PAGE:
Mar 2017

Emergency Relief 2017

Posted by Francesca Rutherford on Tuesday 14th March 2017

East Africa is in the grip of a critical humanitarian crisis. Many have already died and millions more are at risk of starvation.

Back-to-back droughts have already left over 5 million people in Ethiopia suffering from extreme hunger.

Wat we are doing to help:

Last year the donations you gave created a safety net for thousands of vulnerable people facing starvation. Since then we have been closely monitoring the situation with our partner Afar Pastoralist Development Association (APDA). But now the situation is escalating again.

The communities you helped last year are just about surviving and APDA are tirelessly working to keep the safety net in place.

In the last few weeks APDA has identified a further 15,000 children under the age of 5 and 25,000 pregnant or breast feeding women who are now suffering severe malnutrition.  The situation is deteriorating rapidly and we need to act now to provide the emergency aid they so desperately need.

While Ethiopia battles the continuing impact of last year’s El Niño-induced drought, again, failed rains in the southern and eastern parts of the country have led to new symptoms of drought. Many have been unable to rebuild their livestock herds, struggling to control disease outbreaks and remain reliant on water trucking.

In the last 24 months you helped raise over half a million pounds for our partners in the Afar region so that they could support vulnerable communities unable to reach the government’s aid distribution points. Thousands of people have been supported through water trucking, well boring, food aid, livestock, hygiene programmes and medical care. But more funding is urgently needed to ensure that they can survive the next 6 months.

With your help we can, again, provide the emergency relief needed.   

APDA’s health workers are vital in ensuring aid gets where it is most needed.  They travel huge distances on foot for 15 days at a time, visiting households to conduct nutrition surveillance, treat immediately those identified with malnutrition and give awareness on hygiene and disease prevention. The government, UNICEF and the World Food Programme rely upon APDA’s health workers to get vaccinations and malnutrition supplements to remote communities across the Afar region. 

In just 15 days one health worker can reach and treat 150 severely malnourished and vulnerable people.  It costs £45 to keep a health worker in the field and provide medicine for 30 people. 

We are asking you to give what you can today. We can’t express enough the gratitude I feel for your ongoing support and generosity.


Ethiopia Drought 2017 FAQ’s:

  • What is the Ethiopian Government doing?

The Ethiopian Government is calling on the UN and international community to assist 5.6 million people, whose lives, livelihoods and well-being depend on our support. The Ethiopian Government has pledged $47.35 million, leading the emergency response, but a total of $948 million is needed.

  • What happened to the goats Ethiopiaid donors bought last year?

Throughout the last year we have been providing our partner APDA with funds for animal feed and veterinary medicine to keep the goats alive and continuing to support the families and communities.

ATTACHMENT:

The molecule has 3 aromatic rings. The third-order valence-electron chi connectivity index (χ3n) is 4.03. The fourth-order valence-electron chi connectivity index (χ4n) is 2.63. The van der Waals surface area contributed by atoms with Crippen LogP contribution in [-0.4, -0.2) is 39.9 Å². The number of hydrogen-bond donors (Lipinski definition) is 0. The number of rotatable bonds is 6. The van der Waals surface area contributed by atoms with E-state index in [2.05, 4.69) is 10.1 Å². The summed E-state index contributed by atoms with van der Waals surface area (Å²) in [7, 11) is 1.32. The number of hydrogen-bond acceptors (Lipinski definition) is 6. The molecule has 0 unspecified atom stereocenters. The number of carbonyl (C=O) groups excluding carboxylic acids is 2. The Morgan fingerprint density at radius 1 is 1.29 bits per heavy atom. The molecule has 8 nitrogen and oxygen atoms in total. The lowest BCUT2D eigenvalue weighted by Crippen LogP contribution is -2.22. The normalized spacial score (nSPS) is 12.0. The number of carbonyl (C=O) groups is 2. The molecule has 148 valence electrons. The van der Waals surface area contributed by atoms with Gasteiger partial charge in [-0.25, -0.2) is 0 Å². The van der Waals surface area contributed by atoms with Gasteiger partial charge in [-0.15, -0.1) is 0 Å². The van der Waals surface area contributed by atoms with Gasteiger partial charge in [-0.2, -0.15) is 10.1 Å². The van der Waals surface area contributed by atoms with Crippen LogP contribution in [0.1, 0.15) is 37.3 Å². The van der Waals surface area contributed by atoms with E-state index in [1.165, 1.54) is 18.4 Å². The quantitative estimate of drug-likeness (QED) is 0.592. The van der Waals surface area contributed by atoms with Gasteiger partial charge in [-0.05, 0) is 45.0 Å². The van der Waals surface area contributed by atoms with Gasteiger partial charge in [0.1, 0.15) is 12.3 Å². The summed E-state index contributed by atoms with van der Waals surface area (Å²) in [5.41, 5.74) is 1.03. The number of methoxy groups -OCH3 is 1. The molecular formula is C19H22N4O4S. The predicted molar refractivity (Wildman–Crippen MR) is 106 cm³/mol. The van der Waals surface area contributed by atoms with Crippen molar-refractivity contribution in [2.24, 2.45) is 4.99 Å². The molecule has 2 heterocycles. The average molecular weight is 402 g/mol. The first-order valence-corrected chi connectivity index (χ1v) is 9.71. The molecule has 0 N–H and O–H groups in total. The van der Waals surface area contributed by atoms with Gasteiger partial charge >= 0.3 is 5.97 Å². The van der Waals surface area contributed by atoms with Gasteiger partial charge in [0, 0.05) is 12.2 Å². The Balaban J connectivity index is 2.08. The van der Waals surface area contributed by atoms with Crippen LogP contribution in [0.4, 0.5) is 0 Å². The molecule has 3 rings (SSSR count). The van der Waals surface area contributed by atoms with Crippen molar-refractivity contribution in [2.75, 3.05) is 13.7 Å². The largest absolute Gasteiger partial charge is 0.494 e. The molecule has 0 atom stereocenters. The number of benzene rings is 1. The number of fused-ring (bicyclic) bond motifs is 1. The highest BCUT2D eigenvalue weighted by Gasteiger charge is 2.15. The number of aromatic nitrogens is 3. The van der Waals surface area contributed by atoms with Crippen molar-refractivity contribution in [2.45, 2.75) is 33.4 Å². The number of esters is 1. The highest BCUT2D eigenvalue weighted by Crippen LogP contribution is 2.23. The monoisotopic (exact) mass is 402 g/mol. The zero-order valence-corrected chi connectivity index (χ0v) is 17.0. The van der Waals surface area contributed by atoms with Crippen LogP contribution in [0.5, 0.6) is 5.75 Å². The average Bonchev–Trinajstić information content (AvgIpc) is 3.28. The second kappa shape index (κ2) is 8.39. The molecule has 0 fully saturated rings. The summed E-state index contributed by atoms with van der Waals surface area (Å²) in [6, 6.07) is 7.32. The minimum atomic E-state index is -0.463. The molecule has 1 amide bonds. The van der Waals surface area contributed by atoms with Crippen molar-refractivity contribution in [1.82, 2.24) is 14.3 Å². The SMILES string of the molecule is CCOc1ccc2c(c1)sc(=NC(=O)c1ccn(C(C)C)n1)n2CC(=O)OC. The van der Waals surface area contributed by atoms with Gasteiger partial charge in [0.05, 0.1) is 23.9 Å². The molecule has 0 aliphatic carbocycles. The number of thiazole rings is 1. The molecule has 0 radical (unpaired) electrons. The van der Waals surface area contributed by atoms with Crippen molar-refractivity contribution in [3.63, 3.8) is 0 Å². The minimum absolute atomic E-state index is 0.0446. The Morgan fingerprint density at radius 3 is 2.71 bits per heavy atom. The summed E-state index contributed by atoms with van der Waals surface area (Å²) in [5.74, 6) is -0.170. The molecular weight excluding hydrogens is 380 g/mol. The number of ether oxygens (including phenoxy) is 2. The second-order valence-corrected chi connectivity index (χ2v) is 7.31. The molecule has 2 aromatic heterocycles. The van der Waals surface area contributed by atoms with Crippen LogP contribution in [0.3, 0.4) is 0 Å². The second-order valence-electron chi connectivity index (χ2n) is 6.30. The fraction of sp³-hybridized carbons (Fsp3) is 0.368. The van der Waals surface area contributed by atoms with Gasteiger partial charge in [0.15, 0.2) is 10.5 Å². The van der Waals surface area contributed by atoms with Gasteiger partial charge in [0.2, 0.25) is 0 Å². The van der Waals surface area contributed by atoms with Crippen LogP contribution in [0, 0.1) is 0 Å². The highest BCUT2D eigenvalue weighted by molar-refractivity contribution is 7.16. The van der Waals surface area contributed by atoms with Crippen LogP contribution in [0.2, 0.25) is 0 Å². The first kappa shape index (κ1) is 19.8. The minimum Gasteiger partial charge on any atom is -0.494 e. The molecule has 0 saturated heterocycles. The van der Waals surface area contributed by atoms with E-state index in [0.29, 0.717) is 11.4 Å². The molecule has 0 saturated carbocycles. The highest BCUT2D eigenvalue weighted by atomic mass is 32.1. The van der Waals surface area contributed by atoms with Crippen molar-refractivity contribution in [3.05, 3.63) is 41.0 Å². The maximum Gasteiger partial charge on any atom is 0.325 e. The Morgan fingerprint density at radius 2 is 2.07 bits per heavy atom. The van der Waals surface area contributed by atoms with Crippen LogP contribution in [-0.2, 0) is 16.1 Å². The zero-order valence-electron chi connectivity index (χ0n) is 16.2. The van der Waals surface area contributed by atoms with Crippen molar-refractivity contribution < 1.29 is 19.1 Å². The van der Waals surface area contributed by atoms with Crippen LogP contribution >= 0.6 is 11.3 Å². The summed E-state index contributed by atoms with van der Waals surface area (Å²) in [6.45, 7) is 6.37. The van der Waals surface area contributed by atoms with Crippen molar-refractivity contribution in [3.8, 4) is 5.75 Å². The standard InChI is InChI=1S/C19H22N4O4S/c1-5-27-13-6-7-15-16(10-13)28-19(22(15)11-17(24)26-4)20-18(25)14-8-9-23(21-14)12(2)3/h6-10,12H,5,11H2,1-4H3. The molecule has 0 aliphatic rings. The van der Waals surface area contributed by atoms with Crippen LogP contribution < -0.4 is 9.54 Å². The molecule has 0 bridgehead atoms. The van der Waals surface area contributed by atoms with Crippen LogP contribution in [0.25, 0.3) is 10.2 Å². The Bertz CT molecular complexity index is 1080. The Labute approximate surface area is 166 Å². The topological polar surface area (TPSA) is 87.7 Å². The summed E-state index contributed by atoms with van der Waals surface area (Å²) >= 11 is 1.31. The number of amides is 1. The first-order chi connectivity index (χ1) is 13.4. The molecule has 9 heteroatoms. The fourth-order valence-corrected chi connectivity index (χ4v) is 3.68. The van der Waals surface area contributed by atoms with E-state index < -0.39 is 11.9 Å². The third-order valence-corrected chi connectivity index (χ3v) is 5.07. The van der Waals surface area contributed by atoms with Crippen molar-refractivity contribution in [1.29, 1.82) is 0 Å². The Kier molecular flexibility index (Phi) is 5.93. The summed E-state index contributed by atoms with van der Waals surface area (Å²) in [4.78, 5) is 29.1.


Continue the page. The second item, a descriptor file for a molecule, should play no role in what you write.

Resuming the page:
• Why can’t wells be dug?

Running water pipes and drilling boreholes is extremely expensive and difficult. There is a lack of supporting infrastructure, such as roads, to bring in equipment and the geology of the land requires expertise difficult to find in Ethiopia. The government relies on foreign NGO’s to provide wells but with these projectscost often in excess of $1million, progress has been slow. Further issues with boreholes are also common, climate change can mean boreholes dry up and having the skills and finances to maintain wells is difficult.

  • Why do droughts keep happening?

Ethiopia is particularly susceptible to droughts being a landlocked country with a vast and, in many regions, difficult terrain. Although over many decades infrastructure has been put in place and has changed the lives of those living in those locations, many regions and lifestyles are severely vulnerable to climate change. Changes to traditional weather patterns, failed seasonal rains, El Nino and back to back droughts have lead to regions, such as the Afar, being on the brink.

  • Why do health workers travel on foot?

Many settlements in the Afar region are remote and dispersed. No roads connect the family dwellings and vehicles are expensive, unreliable and badly equipped for the landscape. Progress on foot is slow but more flexible and reliable.

  • Why don’t families and communities move to regions where there is water?

Over many decades Ethiopia seen much internal displacement, in times of drought and famine families and communities do migrate to other parts of the country and even cross borders in search of water, food and grazing land for livestock. However many people, the most vulnerable we are supporting, are not able to relocate. The elderly, disabled, pregnant women and young children are unable to make the long journeys, on foot, over the rough, hostile volcanic landscape, with no vehicles, food, money and even shoes. These families are often left behind while the men go in search of water, food and work.  The families are left to wait it out.

Press release:

You can download our press release here. For more information or interviews you can contact: Francesca Rutherford, 01225 476385,

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